If it becomes law, this would mean the period of storage of goods brought by sea or land to the port would not be limited by state normative acts, but would be the object of agreements by companies. In addition, in such free-trade zones, customs, excises and other taxes would be paid only when goods are removed from the zone. Upon being brought into the zone, goods would not need to be declared and submitted to customs to carry out formalities, and inventory could be carried out on the basis of transportation documents, with which the goods were brought into the free warehouses.
The borders of the free port zone would be enclosed. The zone's limits and the entry or exit of goods would be controlled by customs officials. Economic activities and the providing of services would also be permitted within the zone, but customs officials would have to be informed.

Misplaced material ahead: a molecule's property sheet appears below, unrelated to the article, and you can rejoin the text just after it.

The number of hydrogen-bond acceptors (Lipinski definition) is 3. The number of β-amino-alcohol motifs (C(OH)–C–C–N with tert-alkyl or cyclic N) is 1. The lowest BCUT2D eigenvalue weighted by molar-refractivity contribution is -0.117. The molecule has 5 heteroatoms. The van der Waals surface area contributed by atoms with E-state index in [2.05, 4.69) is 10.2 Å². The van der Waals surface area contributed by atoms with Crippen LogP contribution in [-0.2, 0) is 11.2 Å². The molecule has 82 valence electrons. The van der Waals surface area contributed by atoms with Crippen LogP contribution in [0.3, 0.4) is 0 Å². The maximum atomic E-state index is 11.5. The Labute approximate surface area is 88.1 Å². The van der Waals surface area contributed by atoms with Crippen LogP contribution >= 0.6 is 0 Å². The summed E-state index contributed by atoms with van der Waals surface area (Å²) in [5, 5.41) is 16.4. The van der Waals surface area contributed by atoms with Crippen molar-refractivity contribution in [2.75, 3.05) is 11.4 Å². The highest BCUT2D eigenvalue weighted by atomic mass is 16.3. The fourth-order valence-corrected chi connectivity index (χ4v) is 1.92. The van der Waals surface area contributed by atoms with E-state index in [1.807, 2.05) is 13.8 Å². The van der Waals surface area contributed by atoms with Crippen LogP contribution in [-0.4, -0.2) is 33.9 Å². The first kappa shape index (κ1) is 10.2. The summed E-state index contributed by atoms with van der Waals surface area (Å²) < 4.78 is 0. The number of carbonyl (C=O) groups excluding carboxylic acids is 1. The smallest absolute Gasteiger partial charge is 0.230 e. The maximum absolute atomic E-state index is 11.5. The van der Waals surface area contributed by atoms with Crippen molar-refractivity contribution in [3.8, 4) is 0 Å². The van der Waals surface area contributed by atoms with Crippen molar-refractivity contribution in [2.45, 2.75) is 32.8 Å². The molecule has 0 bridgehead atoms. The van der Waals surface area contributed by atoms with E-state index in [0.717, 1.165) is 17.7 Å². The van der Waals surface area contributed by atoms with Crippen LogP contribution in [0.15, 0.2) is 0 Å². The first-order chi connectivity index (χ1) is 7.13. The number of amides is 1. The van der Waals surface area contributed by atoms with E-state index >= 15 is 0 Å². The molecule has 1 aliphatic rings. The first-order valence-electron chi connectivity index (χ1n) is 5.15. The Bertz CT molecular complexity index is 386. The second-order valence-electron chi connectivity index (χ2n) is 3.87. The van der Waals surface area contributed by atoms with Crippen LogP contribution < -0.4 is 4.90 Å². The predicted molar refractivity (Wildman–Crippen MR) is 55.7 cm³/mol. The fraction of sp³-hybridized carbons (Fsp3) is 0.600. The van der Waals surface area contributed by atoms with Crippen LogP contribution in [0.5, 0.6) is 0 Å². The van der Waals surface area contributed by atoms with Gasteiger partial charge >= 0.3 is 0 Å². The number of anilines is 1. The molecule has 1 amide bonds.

The ministry would like to anchor the free port concept in law. According to Transportation Minister Algis Zvaliauskas, a free-trade zone within the port would increase its attractiveness and increase the flow of freight.
Limitations in the storage of imported goods and fines are already too strict, the minister said. Goods brought to the port by sea can be stored for 45 days, while goods brought by land can be stored 20 days. The above deadlines can be extended to 90 days.
Free port regulations are already in effect in Latvia, Estonia, Denmark and Germany.
The Klaipeda state seaport occupies more than 10 hectares of land. About 7 kilometers of coastline are used for stevedoring purposes. Some 13 to16 million tons of freight are loaded annually, and after the embankments are deepened and the port reconstructed, it is hoped about 30 million tons can be handled.